Top Personality/Emotional Tests and How to Apply Results to Your Organization
We’ve all likely taken a personality assessment at one point or another in our careers—whether it was DISC, Myers-Briggs, or another measurement tool, the opportunity these assessments present for self-discovery and awareness are immense. Equally valuable is the insight these assessments provide to organizations seeking to hire and retain a talented, diverse workforce. For many years, businesses have leveraged personality assessments as part of their hiring processes in an effort to build high performing teams and better understand the makeup of their workforce. When leveraged properly, these assessments provide valuable insight into employee motivators, strengths, and communication styles.
However, where organizations often fail is in the application phase of the assessment results. Too often, these assessments are administered early in the hiring process and never revisited as part of professional development conversations. The reality is, organizations take this approach because most don’t understand how to consistently apply assessment results in their organization. But let’s back up a bit and start at the beginning.
What is “Personality?”
When we ask the question, “What is personality?” we must answer it with two subsequent questions:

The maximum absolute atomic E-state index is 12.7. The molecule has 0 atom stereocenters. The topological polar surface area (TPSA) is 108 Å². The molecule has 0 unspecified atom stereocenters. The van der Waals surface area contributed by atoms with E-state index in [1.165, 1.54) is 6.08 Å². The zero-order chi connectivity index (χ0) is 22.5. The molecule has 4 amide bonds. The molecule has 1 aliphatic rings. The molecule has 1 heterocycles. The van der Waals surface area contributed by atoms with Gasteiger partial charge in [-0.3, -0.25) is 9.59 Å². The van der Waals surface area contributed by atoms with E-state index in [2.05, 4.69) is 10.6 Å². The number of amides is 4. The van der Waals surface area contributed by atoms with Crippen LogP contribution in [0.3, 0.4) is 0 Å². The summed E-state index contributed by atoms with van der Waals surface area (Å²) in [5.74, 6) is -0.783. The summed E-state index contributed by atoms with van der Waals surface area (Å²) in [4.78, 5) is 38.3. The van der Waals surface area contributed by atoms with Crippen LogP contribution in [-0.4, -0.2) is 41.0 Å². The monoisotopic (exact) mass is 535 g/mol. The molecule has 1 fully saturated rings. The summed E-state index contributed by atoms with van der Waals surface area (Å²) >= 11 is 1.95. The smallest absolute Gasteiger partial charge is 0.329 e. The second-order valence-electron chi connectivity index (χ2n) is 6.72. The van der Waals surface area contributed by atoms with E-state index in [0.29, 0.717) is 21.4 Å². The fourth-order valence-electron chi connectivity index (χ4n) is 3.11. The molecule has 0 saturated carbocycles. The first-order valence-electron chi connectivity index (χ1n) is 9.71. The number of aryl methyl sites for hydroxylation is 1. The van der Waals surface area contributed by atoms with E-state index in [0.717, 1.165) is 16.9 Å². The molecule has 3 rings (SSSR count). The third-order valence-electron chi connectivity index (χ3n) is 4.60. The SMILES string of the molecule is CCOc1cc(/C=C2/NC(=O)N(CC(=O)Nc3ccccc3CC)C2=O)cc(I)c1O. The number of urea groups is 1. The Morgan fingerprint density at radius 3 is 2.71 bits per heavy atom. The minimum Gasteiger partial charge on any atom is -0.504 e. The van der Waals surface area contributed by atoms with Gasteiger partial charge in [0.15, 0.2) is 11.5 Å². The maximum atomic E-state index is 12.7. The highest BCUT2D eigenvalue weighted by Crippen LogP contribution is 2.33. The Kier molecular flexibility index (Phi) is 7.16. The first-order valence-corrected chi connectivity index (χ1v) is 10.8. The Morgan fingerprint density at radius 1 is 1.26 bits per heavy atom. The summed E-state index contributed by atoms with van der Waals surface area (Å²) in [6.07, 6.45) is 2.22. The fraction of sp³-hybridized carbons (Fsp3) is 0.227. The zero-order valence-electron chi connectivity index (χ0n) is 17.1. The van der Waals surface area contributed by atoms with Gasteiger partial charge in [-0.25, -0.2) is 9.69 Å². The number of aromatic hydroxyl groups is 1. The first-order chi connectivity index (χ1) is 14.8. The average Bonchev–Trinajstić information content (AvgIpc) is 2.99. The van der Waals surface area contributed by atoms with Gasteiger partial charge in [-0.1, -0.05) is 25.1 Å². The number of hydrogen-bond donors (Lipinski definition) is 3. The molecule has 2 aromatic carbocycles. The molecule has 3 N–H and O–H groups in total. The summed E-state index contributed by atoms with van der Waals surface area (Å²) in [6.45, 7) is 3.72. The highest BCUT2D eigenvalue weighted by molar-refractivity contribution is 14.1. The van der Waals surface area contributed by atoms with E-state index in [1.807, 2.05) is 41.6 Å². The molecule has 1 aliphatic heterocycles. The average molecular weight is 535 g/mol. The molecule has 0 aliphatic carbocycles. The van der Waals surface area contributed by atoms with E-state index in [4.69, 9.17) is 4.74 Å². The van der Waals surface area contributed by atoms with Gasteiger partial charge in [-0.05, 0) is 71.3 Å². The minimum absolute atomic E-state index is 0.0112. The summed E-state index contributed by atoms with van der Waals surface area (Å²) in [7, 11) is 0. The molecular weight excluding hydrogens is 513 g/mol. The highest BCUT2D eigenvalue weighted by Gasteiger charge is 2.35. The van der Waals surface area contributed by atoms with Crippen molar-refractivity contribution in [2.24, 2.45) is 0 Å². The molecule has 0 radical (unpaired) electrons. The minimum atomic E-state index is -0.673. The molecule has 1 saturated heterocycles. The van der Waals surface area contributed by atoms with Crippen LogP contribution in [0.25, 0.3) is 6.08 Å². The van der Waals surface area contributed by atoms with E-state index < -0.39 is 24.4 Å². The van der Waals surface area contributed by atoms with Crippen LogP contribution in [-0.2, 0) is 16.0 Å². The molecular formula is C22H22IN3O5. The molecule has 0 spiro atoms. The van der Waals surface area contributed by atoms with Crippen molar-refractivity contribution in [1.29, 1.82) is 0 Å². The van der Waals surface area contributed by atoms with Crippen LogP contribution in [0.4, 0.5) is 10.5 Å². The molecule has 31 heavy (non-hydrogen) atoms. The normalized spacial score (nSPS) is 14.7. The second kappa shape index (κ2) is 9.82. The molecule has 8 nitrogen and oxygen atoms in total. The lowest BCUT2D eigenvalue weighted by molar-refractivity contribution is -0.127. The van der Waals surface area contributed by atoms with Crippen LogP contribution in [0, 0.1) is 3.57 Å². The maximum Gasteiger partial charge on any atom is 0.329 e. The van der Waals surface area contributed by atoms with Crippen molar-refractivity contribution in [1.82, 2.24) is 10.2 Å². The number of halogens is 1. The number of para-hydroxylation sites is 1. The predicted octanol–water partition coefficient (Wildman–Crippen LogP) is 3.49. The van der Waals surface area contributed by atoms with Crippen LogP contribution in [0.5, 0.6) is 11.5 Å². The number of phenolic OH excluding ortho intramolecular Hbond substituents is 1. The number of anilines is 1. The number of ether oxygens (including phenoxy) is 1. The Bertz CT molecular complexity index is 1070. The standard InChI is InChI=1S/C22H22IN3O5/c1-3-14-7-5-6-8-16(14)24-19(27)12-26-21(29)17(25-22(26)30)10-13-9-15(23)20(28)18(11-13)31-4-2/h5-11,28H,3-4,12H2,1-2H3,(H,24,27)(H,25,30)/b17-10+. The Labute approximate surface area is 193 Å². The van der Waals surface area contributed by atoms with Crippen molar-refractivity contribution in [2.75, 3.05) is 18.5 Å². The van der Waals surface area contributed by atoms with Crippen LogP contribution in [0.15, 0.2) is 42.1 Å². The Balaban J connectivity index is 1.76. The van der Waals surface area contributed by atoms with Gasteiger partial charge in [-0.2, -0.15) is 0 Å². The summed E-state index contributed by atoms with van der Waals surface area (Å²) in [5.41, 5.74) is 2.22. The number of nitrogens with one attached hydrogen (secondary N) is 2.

1. Who are you?
2. What is your preferred style of interacting with the world?
Personality is not a question of, “what will I do?” These are your hobbies, your job, your passions. Personality is more a question of, “how do I do what I do?” This includes the ways you get energy, how you interact and engage with the world, and how you gather information. Psychologists seek to measure personality through several methods, the most common of which are objective tests and projective measures.
Most of these assessments are grounded in the Big 5 Personality Trait Theory. Research indicates that the Big Five personality traits can correlate to job performance outcomes. Understanding who possesses traits compatible with a specific position’s roles and responsibilities enables you to build a high-performing team. Some of the more widely used personality self-report measures are the Myers-Briggs Type Indicator and DISC theory.
- Myers-Briggs Type Indicator (MBTI) – In 1920 Katharine Briggs pursued her interest in human behavior and personality and posed a theory of four personality types: sociable, contemplative, executive, and spontaneous. Around the same time Carl Jung was also formulating his own theory of personality under the hypothesis that “random behavior is not random at all.” Both Briggs and Jung sought to describe the patterns that emerge that reflect a person’s preferences around energy sources, information consumption, and decision making.
Together, Briggs with her daughter, Isabel Myers, integrated their work with Jung to create a paper and pencil inventory in 1940 with the objective of identifying occupational roles for women based on their preferences. Consulting Psychologists Press formally developed the MBTI in 1970 and it was subsequently translated into several languages. Today, MBTI assists people in career choices, team building, leadership development, and diversity awareness.